Dejima is 180 cm tall, and weighs 158kg which is not very heavy for a sumo wrestler. His sumo is fairly uncomplicated; his favourite techniques are oshidashi (pushing opponent out of the ring), and yorikiri (pushing opponent out of the ring while holding on to his mawashi). This type of sumo served him well for a long time until he was injured again in July 2001. He dropped through the ranks to the bottom of makuuchi, but again he managed to fight his way back up. Alas not quite to his former glory, though. After one basho as sekiwake he has been slugging it out in the middle of makuuchi, periodically doing very well, but never reaching the ozeki rank again.

Dejima has won the following special prizes:

  • 1 Emperor's Cup (for winning one basho)
  • 3 Shukun sho (Outstanding Performance Award)
  • 4 Kanto sho (Fighting Spirit Prize)
  • 3 Gino sho (Technique Prize)
  • 6 Kin Boshi (Gold Star, for when a maegashira defeats a yokozuna)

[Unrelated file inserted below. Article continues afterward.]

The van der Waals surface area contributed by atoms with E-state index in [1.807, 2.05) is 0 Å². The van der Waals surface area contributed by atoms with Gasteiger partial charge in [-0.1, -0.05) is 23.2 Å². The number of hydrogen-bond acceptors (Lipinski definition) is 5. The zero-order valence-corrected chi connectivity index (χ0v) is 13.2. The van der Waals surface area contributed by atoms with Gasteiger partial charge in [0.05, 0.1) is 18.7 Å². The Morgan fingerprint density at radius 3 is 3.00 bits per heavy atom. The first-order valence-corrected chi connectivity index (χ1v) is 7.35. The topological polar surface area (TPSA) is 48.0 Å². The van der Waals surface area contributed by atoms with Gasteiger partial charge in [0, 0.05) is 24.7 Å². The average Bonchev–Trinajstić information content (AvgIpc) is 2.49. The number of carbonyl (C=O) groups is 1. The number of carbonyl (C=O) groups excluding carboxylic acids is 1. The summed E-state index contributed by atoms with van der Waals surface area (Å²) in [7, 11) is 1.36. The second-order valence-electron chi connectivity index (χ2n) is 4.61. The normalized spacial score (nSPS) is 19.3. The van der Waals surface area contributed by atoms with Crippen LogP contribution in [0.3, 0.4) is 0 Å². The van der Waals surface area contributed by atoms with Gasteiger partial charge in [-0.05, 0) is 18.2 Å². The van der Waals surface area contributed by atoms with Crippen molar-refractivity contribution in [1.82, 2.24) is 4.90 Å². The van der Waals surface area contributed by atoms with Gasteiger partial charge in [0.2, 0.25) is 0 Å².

Dejima is a very popular wrestler, and you will often see spectators cheering him on, waving banners with his name on them. Although he is now in his early thirties (a respectable age for a sumotori) and can look back on a very successful sumo career, I personally hope we will get to enjoy his down-to-basics sumo for a few years yet.

Update: Alas, following Nagoya basho, (July) 2009, after withdrawing due to an injury, Dejima decided to retire. His danpatsushiki (retirement ceremony) is on May 29, 2010. I, for one, will miss him.

  1. The divisions are, from the bottom up: maezumo (not included in the banzuke), jonokuchi, jonidan, sandanme, makushita, juryo, and makuuchi. Normally young wrestlers enter sumo in the lowest division, 'maezumo'. College wrestlers, on the other hand, go straight to 'makushita'
  2. The ranks in the top division, makuuchi, are, from the bottom up: maegashira, komusubi, sekiwake, ozeki and yokozuna.
  3. The regular basho runs over 15 days. Each wrestler fights one bout each day.

My sources are www.scgroup.com/sumo and http://www.scienca.de/wiki/Dejima_Takeharu. As usual http://sumo.goo.ne.jp/eng/index.html has provided too.